In Collective Courage, Jessica Gordon Nembhard chronicles African American cooperative business ownership and its place in the movements for Black civil rights and economic equality. Not since W. E. B. Du Bois’s 1907 Economic Co-operation Among Negro Americans has there been a full-length, nationwide study of African American cooperatives. Collective Courage extends that story into the twenty-first century. Many of the players are well known in the history of the African American experience: Du Bois, A. Philip Randolph and the Ladies' Auxiliary to the Brotherhood of Sleeping Car Porters, Nannie Helen Burroughs, Fannie Lou Hamer, Ella Jo Baker, George Schuyler and the Young Negroes’ Co-operative League, the Nation of Islam, and the Black Panther Party. Adding the cooperative movement to Black history results in a retelling of the African American experience, with an increased understanding of African American collective economic agency and grassroots economic organizing. To tell the story, Gordon Nembhard uses a variety of newspapers, period magazines, and journals; co-ops’ articles of incorporation, minutes from annual meetings, newsletters, budgets, and income statements; and scholarly books, memoirs, and biographies. These sources reveal the achievements and challenges of Black co-ops, collective economic action, and social entrepreneurship. Gordon Nembhard finds that African Americans, as well as other people of color and low-income people, have benefitted greatly from cooperative ownership and democratic economic participation throughout the nation’s history.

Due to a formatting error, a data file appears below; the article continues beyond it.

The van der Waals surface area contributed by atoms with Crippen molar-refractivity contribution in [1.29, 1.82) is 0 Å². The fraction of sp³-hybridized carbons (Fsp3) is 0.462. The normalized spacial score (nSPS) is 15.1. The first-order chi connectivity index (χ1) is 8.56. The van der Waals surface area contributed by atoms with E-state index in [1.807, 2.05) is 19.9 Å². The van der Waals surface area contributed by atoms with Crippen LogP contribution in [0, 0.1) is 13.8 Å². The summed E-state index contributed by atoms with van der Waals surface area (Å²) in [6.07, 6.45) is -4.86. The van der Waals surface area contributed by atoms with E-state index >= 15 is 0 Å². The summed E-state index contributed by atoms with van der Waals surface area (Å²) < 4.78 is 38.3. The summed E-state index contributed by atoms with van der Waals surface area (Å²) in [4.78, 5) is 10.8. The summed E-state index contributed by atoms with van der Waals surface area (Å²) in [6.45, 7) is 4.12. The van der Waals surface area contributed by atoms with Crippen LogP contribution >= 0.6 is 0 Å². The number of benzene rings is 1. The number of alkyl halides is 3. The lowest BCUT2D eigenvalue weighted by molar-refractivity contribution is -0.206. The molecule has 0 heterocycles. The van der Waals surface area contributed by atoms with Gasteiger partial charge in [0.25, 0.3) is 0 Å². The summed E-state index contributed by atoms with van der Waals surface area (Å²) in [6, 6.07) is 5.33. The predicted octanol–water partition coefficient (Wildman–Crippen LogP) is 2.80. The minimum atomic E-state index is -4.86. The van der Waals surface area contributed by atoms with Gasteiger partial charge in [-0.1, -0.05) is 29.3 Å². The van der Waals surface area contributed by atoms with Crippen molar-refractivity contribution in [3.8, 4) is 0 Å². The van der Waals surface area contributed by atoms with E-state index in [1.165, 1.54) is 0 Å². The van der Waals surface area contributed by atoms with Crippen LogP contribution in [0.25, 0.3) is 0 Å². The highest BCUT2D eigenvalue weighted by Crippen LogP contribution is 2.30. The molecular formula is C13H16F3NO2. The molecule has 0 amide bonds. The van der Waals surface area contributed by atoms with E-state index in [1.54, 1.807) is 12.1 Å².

Winner of the 2003 Trillium Book Award "Stories are wondrous things," award-winning author and scholar Thomas King declares in his 2003 CBC Massey Lectures. "And they are dangerous." Beginning with a traditional Native oral story, King weaves his way through literature and history, religion and politics, popular culture and social protest, gracefully elucidating North America's relationship with its Native peoples. Native culture has deep ties to storytelling, and yet no other North American culture has been the subject of more erroneous stories. The Indian of fact, as King says, bears little resemblance to the literary Indian, the dying Indian, the construct so powerfully and often destructively projected by White North America. With keen perception and wit, King illustrates that stories are the key to, and only hope for, human understanding. He compels us to listen well.